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Steven J. Vaughan Nichols: Windows 9 in 2015: Desperation isn't pretty

Steven J. Vaughan Nichols: Windows 9 in 2015: Desperation isn't pretty

Seriously, Microsoft? You want to get Windows 9 -- Windows freakin' 9 -- out in 2015?

I get that you want to distance yourself from the Windows 8.x train wreck. Who wouldn't? But by upgrading Windows on a consumer pace, aren't you taking a big chance that your enterprise customers will turn their backs on you? I mean, companies want desktop operating systems they can rely on for three to five years, not three to five seasons.

Let's start with some fundamentals. As Paul Thurrott, senior technical analyst for Windows IT Pro and the boss of Paul Thurrott's SuperSite for Windows, put it, " Windows 8 is tanking harder than Microsoft is comfortable discussing in public." According to Thurrott, the free upgrade Windows 8.1, which offers major improvements over Windows 8, is installed on fewer than 25 million PCs. "That's a disaster," he wrote. Windows 9 (as it's expected to be designated; Threshold is the code name for now) "will need to strike a better balance between meeting the needs of over a billion traditional PC users" and enticing users to a Windows experience on new types of personal computing devices. "In short, it needs to be everything that Windows 8 is not."

That's not me, Mr. Linux, talking. That's a dyed-in-the-wool Windows expert and supporter speaking.

What Thurrott doesn't mention in that essay is how Microsoft is also facing serious competition on the desktop for the first time in decades. People love Chromebooks. Adding insult to injury, the two biggest PC OEMs, in the world, Lenovo and HP, are shipping Android-powered PCs, and AMD and Intel are supporting architectures that will let OEMs build dual Android/Windows systems.

That's four of what once were Microsoft's staunchest allies. The Intel move is especially significant. If you hadn't realized it before, you should know by now: Wintel is pushing up daisies; it's pining for the fjords; it's an ex-alliance.

And bringing out a new operating system will somehow change this? I understand that radical change is needed to get Microsoft back on track after the Windows 8 derailment, but I'm afraid the company is only going to further alienate its once locked-in customer base.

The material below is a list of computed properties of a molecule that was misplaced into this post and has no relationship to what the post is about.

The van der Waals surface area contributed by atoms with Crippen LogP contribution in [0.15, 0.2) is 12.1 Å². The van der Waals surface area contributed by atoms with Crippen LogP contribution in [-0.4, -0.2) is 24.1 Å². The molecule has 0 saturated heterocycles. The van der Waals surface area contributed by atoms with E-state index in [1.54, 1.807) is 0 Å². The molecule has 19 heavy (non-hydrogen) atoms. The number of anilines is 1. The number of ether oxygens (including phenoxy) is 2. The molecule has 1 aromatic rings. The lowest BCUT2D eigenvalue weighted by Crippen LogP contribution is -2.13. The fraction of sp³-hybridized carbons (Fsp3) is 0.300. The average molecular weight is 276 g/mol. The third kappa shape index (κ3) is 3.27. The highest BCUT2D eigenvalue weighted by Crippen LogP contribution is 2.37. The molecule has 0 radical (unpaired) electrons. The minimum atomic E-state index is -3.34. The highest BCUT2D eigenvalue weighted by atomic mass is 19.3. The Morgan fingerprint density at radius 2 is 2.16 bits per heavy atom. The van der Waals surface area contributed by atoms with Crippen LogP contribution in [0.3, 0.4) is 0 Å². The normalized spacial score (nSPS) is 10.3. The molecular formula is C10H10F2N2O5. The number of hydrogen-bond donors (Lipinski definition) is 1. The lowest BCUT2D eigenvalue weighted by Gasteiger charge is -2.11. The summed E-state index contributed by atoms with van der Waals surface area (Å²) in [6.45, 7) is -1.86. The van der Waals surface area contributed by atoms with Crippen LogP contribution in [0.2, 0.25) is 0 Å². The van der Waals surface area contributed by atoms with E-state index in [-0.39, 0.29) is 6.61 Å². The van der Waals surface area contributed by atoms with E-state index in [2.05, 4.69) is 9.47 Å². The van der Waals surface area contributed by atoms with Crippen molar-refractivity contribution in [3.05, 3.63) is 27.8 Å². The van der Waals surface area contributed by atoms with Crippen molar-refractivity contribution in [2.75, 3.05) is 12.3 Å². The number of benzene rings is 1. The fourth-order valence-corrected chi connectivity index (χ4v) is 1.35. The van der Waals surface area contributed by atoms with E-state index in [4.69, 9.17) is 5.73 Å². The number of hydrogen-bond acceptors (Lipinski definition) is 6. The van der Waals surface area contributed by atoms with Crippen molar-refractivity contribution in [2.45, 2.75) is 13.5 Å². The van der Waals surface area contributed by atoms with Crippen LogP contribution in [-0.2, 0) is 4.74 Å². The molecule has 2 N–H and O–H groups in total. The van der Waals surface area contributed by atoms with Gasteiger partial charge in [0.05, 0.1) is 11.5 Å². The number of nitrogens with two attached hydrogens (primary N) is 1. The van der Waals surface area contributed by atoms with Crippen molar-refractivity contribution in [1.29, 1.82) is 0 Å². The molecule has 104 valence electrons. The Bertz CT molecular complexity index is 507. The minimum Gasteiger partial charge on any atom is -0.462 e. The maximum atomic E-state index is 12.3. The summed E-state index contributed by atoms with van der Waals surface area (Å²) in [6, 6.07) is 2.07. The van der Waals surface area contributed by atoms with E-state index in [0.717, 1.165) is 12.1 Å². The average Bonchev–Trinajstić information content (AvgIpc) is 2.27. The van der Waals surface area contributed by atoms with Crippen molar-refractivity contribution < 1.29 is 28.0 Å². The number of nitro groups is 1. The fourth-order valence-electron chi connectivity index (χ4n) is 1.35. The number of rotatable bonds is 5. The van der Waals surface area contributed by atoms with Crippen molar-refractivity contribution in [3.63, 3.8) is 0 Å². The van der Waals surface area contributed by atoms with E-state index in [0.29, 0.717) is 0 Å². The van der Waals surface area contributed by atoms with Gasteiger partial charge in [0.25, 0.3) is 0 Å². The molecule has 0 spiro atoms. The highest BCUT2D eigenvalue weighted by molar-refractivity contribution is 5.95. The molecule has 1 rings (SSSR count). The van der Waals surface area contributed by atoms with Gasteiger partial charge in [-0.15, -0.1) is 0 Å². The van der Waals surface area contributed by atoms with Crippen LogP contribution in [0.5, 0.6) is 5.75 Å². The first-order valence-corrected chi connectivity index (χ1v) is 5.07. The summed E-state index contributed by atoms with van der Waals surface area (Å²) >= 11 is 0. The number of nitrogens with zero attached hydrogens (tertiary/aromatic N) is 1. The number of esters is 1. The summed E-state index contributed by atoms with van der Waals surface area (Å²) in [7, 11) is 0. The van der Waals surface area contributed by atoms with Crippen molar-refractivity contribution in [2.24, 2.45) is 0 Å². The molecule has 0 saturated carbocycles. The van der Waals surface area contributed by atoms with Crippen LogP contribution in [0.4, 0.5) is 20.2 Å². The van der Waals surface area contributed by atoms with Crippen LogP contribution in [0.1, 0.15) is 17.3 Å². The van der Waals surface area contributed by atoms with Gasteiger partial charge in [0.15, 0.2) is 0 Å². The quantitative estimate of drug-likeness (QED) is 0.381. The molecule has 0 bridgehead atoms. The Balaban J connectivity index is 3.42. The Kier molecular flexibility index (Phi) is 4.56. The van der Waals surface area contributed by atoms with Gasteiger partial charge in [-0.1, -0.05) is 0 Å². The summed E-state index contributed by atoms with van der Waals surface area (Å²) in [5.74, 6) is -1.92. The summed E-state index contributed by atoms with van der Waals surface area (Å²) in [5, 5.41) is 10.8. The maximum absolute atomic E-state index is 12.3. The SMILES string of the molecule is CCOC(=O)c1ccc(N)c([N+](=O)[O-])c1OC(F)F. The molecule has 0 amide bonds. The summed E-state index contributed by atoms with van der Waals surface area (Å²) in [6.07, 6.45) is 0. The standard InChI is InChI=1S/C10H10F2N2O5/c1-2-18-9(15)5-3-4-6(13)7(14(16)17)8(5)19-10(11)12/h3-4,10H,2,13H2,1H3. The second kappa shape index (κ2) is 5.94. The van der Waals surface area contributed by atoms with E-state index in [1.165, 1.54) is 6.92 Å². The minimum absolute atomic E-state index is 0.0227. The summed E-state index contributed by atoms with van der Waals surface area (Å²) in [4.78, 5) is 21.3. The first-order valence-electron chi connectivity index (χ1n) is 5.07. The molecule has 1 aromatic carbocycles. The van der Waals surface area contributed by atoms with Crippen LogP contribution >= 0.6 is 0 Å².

The company will be asking home users and CIOs to make yet another jump to yet another desktop experience in rapid succession. I don't think they're going to follow Microsoft again.

As it is, an alarming number are still hanging on to Windows XP or Windows 7 tooth and nail. When those folks do move, they seem more likely to move to smartphones, tablets or Chromebooks.

So what should Microsoft do? I think it should pull a page from its past. In 2008, Linux netbooks started carving into Windows' market share. Back then, Vista was the dead whale on the beach that no one wanted stinking up their offices. So the boys from Redmond brought XP back from the grave and gave it away to OEMs.

They can't do that now. XP is more than 12 years old at this point, and it's creaking too much for one more curtain call.

What Microsoft could do, though, is overhaul Windows 7. Users don't want Windows 8's "Metro" interface, but they do still want Windows 7, with its Aero interface.

So why not give it to them? Maybe Microsoft can't bring itself to abandon Metro just yet. Fine. Just make it an option, not a requirement. I'll bet users will flock back to a Windows that feels like "real" Windows to them.

Yes, it will be embarrassing, but which would you rather be, Microsoft? Red-faced, or fading to irrelevance in a world where Windows is no longer the dominant end-user operating system?

Steven J. Vaughan-Nichols has been writing about technology and the business of technology since CP/M-80 was cutting-edge and 300bit/sec. was a fast Internet connection -- and we liked it! He can be reached at sjvn@vna1.com.

Read more about windows in Computerworld's Windows Topic Center.

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